So I attended the twins’ pre-K Easter party today. Mercy. I actually really enjoy rooms full of pre-schoolers because I’m weird like that. I do have to admit, however, that my enjoyment becomes somewhat strained when we give them all a plate full of “treats” to eat and then set them loose on the world. The volume increase alone can be staggering. In my attempts to reinforce my kids’ good eating habits I usually feel like a Scrooge at all holiday affairs. Don’t get me wrong, I let them partake, but do a fair amount of talking beforehand and whatever meal they have before an event like this is exceptionally nutritious and my expectations for their participation in consuming that meal are very high. While the table of offerings at their parties have, thankfully, decreased a bit since the parties at the beginning of the year, it is still chock full of nibbles that my kids don’t usually get (including candy) and each of these parties includes some kind of take-away that also includes candy. … See, you’re even thinking I sound a little mean. And maybe I am, but I just don’t think a 5 year old needs to consume the sugary equivalent of a King Sized Snickers bar (and even I can appreciate the wonder of a King Sized Snickers bar) as an afternoon snack to celebrate Easter.
So in my concern about these dietary issues, I’ve assumed that I am alone, that the other parents think this is fine and dandy, and that I am the only one who thinks this whole equation doesn’t add up. But today I listened. Each of the parents that came to help was coaching children to take some of the healthy choices, pushing grapes and carrots and popcorn, eagerly offering water over juice boxes, placing limits on the time and amount of take away candy consumption that would occur. Sighing and shaking their heads as they watched the escalation begin. So I left wondering why, if we all think this is a bit much (as we seem to), we continue to do it this way? These kids are 4 and 5 year olds; wouldn’t now be the easiest time to train them NOT to expect all of the junk? Wouldn’t now be the time to develop family and community traditions that don’t require us to walk around harping after our children and thinking we didn’t pull it off anyway at the end of the day? Let me be clear; I am not suggesting that we stop having parties. And you should know from my earlier posts that I am also not suggesting that we ban chocolate. I just want to explore the scale. So many of our daily dietary choices are based on habits, and often on habits that are not particularly healthful. Do we continue to binge and to teach our children to do the same out of habit? And do we then grimace at the amount of noise and the tears that follow 40 minutes later when they crash?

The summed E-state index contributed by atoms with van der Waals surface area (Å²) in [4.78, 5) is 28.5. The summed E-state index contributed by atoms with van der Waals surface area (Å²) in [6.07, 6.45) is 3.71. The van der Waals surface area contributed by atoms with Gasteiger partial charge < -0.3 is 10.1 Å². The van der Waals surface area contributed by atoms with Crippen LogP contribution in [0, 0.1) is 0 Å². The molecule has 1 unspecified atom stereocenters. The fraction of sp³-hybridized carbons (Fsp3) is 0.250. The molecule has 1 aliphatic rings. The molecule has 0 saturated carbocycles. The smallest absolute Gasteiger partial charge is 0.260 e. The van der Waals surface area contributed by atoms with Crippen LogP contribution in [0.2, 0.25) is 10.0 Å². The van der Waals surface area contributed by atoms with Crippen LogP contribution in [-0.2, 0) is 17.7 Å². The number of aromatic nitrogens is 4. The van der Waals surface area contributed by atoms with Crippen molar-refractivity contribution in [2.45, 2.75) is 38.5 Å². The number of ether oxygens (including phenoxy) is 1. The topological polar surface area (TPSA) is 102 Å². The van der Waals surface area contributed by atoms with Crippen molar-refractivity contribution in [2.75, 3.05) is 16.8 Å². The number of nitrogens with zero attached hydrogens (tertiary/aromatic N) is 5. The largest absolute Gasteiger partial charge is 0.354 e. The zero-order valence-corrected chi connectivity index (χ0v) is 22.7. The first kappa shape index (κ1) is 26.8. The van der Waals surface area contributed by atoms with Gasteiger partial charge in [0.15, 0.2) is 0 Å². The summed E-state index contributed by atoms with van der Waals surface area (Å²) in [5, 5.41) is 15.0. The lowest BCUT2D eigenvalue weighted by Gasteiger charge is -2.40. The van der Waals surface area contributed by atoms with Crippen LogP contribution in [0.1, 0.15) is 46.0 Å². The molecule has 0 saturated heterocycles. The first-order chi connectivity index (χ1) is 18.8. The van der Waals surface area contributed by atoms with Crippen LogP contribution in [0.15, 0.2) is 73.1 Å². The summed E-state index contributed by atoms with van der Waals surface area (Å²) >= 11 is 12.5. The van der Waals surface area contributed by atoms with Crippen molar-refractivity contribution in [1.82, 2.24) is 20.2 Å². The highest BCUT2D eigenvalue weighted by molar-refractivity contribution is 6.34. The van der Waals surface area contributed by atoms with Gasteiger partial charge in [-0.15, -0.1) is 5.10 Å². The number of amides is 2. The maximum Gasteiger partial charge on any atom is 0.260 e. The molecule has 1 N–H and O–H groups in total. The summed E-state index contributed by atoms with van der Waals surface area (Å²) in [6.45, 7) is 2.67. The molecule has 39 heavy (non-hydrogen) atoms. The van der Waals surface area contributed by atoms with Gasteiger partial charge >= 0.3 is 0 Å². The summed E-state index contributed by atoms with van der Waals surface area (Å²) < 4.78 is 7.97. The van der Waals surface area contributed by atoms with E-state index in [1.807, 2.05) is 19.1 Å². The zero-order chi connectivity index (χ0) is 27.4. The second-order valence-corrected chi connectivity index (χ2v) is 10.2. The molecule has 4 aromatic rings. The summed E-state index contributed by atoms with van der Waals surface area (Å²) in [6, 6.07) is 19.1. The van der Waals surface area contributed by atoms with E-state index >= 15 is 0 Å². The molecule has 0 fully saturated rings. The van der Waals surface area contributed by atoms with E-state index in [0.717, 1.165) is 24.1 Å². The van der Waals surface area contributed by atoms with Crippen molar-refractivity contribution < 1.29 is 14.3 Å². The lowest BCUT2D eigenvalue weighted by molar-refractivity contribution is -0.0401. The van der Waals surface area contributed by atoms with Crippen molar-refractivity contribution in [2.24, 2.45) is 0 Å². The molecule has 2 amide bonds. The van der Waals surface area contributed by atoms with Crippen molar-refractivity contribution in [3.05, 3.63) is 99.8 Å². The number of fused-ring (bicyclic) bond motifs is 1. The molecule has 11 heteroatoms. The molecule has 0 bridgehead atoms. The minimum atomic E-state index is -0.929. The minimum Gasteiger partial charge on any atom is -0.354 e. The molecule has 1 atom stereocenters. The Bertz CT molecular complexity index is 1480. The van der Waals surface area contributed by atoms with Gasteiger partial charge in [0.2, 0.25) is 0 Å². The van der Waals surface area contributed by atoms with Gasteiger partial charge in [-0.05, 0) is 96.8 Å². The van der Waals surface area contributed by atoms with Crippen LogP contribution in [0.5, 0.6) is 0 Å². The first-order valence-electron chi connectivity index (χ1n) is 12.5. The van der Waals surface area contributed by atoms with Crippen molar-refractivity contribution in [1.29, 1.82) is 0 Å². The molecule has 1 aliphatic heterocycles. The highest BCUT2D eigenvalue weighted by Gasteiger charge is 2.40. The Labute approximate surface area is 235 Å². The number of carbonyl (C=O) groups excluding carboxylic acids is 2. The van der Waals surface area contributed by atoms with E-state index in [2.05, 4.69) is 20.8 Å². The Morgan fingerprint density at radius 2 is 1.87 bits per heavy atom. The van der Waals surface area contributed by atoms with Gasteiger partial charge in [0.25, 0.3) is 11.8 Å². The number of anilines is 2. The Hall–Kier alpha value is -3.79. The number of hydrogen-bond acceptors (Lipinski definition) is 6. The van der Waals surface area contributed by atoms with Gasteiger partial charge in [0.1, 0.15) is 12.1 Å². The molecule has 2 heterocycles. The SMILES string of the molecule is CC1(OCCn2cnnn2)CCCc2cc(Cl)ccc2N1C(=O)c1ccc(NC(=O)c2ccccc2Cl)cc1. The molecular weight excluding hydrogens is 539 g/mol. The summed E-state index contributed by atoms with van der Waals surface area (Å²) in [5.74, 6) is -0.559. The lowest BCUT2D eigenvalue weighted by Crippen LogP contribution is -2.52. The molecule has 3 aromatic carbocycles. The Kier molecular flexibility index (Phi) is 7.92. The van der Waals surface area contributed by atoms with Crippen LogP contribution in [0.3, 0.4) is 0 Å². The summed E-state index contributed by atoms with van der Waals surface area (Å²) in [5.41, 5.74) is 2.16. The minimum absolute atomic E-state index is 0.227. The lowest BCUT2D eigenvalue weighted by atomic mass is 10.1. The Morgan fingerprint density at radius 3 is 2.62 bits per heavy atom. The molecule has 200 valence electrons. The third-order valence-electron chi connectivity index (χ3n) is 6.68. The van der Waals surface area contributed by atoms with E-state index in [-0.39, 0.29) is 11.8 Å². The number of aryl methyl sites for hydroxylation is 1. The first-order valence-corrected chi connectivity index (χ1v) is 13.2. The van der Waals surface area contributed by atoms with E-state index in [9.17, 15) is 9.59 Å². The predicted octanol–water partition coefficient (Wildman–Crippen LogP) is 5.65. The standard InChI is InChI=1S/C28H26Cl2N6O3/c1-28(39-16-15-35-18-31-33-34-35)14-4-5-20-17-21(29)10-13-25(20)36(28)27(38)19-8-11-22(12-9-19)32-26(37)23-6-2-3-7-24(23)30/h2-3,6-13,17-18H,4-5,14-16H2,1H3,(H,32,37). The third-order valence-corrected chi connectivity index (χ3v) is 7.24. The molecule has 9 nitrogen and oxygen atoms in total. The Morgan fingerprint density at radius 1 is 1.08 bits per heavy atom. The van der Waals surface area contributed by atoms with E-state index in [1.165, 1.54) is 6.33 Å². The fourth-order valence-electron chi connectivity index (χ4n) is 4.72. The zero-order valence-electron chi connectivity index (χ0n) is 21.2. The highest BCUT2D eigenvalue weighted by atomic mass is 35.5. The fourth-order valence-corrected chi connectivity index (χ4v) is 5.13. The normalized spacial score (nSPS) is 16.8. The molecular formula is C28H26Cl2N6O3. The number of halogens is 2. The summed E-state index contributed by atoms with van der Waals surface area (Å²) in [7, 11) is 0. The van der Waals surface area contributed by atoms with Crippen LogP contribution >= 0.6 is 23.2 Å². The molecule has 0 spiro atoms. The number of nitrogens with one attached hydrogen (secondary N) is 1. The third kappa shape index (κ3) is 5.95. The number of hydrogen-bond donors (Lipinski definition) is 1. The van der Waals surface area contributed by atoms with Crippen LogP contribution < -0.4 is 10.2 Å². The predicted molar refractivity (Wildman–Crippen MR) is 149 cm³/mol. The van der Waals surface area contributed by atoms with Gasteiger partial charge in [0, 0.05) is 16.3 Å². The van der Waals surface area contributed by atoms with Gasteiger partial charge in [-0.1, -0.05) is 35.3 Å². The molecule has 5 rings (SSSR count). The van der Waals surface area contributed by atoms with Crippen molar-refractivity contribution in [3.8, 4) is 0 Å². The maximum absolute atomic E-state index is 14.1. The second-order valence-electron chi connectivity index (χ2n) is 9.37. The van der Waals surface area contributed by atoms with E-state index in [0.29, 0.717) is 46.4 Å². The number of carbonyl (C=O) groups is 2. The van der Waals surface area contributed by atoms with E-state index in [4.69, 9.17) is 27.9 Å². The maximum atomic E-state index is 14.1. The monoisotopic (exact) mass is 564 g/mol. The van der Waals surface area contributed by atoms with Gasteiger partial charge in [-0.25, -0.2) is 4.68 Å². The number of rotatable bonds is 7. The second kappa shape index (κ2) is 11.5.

Lest you all think that you should send my children Easter treats in the mail, I should tell you that next weekend, they will get Easter baskets and that those baskets will have some candy. A chocolate bunny, some mini chocolate bars, and some lovely white Jordan almonds. No high fructose corn syrup (which wasn’t THAT hard to do) and none of the food colorings that are on the Center for Science in the Public Interest’s “Food Additives to Avoid” list (this was harder). Their baskets will also have a small toy (thank you Legos). As for eggs we will, at some point, be dying eggs… I have yet to decide HOW we will be dying them as all of the “kits” also include “Avoid” colors. I am sure, however, that I will be able to convince my children that any method we choose for coloring eggs is fun. What 5 year old doesn’t want to do a messy art project as a family?
Should you do what I do? That’s not what I’m saying. Is all candy bad? I have NO idea (except about chocolate, which is good, plain and simple). I do know that for ME responsible parenting means trying to bring as many days as possible into some kind of alignment with my fundamental beliefs. I fundamentally believe that the additives in much of our food are cumulatively harmful; I actively stress the importance of teaching our children to eat better than we do. Celebrating a holiday does not mean giving up who I am, and who I want us to be. Separating our harmful habits from our cherished traditions may well help us to enjoy our holidays and celebrations even more, as ourselves, and as who we want to be.
So that’s my plan for the upcoming holiday. What’s yours? Is it what you want it to be? Are you celebrating by habit or by design? And, more selfishly, if you do something cool and food safe with eggs, do tell. Yes, there are millions of things out there on the web… Which are your favorites?